"John Moores and Randy Smith gave me an incredible opportunity in San Diego. The last 12 years have been a great ride," Bochy admitted. "You play this game for the ring. Until that happens I will never be content with my career. When this opportunity came along, I wasn't really looking to make a change. Brian Sabean made a strong case that this organization is as hungry as I am to win a World Championship. When I started exploring this opportunity I made a commitment to myself and my wife that if we were to make a change it would be with an organization that I was comfortable and I would have a chance to make an impact and contribution. That is the only reason I would leave San Diego."
On Friday, Bochy accepted a three-year contract worth $6 million dollars with the San Francisco Giants and for the first time since February of 1983, Bruce Bochy is not a member of the San Diego Padres organization either as a player, minor league manager, coach, or big league manager - a position he has held for the past 12 years.
Did the Padres try to stop him?
"I was not forced out," said Bochy. "Sure it is nice to have the security."
With San Diego President/CEO Sandy Alderson informing Bochy earlier this month that the team would not be offering him an extension it set in motion two things. One is it allowed Bochy to find another team that would provide him with a multi-year contract and two it enabled the Padres to get out of paying him $1.9 million on the last year of his contract.
San Diego was always Bochy's first choice and they could have easily given him another multi-year deal, probably for slightly less money and years. Which begs the question, why didn't the Padres want Bochy back?
A couple of reasons:
Sandy Alderson was brought in for one purpose, win a World Series and do it within the confines of a payroll that would be at best in the middle of the pack of major league baseball.
In order to accomplish this goal, the Padres must build a successful organization from within, to take advantage of a labor agreement that allows teams to sign players at below market salaries for the first six years of a players' career, particularly in their first three.
Bochy was never particularly fond of playing young players, especially position players, and usually had to have nearly all his options taken away before someone like Khalil Greene or Josh Barfield would play regularly.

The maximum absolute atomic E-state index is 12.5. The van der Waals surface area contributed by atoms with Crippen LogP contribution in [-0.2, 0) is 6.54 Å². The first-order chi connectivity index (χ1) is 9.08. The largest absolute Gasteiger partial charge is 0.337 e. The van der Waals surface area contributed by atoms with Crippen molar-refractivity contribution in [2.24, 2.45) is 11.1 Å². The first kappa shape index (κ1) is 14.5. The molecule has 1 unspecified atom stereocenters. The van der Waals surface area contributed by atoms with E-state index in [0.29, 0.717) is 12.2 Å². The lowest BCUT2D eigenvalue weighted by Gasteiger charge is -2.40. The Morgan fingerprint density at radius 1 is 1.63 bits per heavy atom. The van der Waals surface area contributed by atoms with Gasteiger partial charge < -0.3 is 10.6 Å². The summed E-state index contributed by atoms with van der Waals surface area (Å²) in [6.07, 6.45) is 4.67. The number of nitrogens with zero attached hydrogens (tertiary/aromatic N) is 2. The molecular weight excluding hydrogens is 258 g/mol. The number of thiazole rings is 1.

Additionally, this season saw some questionable roster choices advocated by Bochy, such as the seemingly forced prying of Vinny Castilla from the roster, despite a sub-.600 OPS season. Other veterans such as Mark Bellhorn and Eric Young were frequently in the lineup at the expense of talented younger players such as Ben Johnson.
His preference for veterans over younger players was most evident in his inexplicable retention of Bellhorn late in the season at the expense of Johnson, which cost the Padres a valuable potential right-handed bat and backup centerfielder on the playoff roster in order to keep a third string infielder who hit .190 for the season.
Throw in some questionable managerial decisions during the first round playoffs, and his fate was sealed.
The Giants may be a better fit for Bochy. It's a team that relies on developing home-grown pitchers and acquires veteran players [the Giants haven't developed an everyday position player since Bill Mueller in 1996]. Bochy will be expected to cobble together a team of aging veterans and young pitchers to compete in the NL West, something he has been able to do in the past.
Many of the Giants failures on the development front have been masked by the dominance of Barry Bonds, a luxury Bochy may not have next year.
Since we primarily cover the minor leagues, we have only had limited dealings with Bochy, but every time have found him to be gracious and responsive to our questions and wish him all the best.
However, this is a good move and a continued step in the direction of turning the Padres into a major league organization from a major league team.